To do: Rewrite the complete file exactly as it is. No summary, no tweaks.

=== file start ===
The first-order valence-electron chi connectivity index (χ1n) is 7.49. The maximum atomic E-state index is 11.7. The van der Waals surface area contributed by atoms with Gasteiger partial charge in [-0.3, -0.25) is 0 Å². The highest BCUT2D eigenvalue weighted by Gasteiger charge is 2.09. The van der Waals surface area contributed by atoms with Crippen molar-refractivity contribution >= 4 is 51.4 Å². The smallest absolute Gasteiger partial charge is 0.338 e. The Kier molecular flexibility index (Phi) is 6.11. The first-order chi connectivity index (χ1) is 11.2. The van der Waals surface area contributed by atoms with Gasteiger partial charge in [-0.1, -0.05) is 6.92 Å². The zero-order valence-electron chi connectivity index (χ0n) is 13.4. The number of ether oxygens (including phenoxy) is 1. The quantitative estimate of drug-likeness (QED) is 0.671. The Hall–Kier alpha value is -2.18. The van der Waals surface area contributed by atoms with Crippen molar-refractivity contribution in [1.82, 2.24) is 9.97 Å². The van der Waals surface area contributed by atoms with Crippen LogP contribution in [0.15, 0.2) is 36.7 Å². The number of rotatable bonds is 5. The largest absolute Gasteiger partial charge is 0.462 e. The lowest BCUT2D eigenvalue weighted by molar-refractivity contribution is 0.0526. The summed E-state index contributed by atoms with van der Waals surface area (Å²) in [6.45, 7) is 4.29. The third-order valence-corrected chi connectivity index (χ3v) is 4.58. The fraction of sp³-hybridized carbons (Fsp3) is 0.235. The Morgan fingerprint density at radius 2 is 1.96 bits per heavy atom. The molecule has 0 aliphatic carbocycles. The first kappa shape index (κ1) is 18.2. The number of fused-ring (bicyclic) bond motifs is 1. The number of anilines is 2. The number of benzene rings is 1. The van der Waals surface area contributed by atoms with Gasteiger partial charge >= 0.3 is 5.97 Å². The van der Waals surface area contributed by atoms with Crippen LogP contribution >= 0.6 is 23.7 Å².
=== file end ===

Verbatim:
The first-order valence-electron chi connectivity index (χ1n) is 7.49. The maximum atomic E-state index is 11.7. The van der Waals surface area contributed by atoms with Gasteiger partial charge in [-0.3, -0.25) is 0 Å². The highest BCUT2D eigenvalue weighted by Gasteiger charge is 2.09. The van der Waals surface area contributed by atoms with Crippen molar-refractivity contribution >= 4 is 51.4 Å². The smallest absolute Gasteiger partial charge is 0.338 e. The Kier molecular flexibility index (Phi) is 6.11. The first-order chi connectivity index (χ1) is 11.2. The van der Waals surface area contributed by atoms with Gasteiger partial charge in [-0.1, -0.05) is 6.92 Å². The zero-order valence-electron chi connectivity index (χ0n) is 13.4. The number of ether oxygens (including phenoxy) is 1. The quantitative estimate of drug-likeness (QED) is 0.671. The Hall–Kier alpha value is -2.18. The van der Waals surface area contributed by atoms with Crippen molar-refractivity contribution in [1.82, 2.24) is 9.97 Å². The van der Waals surface area contributed by atoms with Crippen LogP contribution in [0.15, 0.2) is 36.7 Å². The number of rotatable bonds is 5. The largest absolute Gasteiger partial charge is 0.462 e. The lowest BCUT2D eigenvalue weighted by molar-refractivity contribution is 0.0526. The summed E-state index contributed by atoms with van der Waals surface area (Å²) in [6.45, 7) is 4.29. The third-order valence-corrected chi connectivity index (χ3v) is 4.58. The fraction of sp³-hybridized carbons (Fsp3) is 0.235. The Morgan fingerprint density at radius 2 is 1.96 bits per heavy atom. The molecule has 0 aliphatic carbocycles. The first kappa shape index (κ1) is 18.2. The number of fused-ring (bicyclic) bond motifs is 1. The number of anilines is 2. The number of benzene rings is 1. The van der Waals surface area contributed by atoms with Gasteiger partial charge >= 0.3 is 5.97 Å². The van der Waals surface area contributed by atoms with Crippen LogP contribution >= 0.6 is 23.7 Å².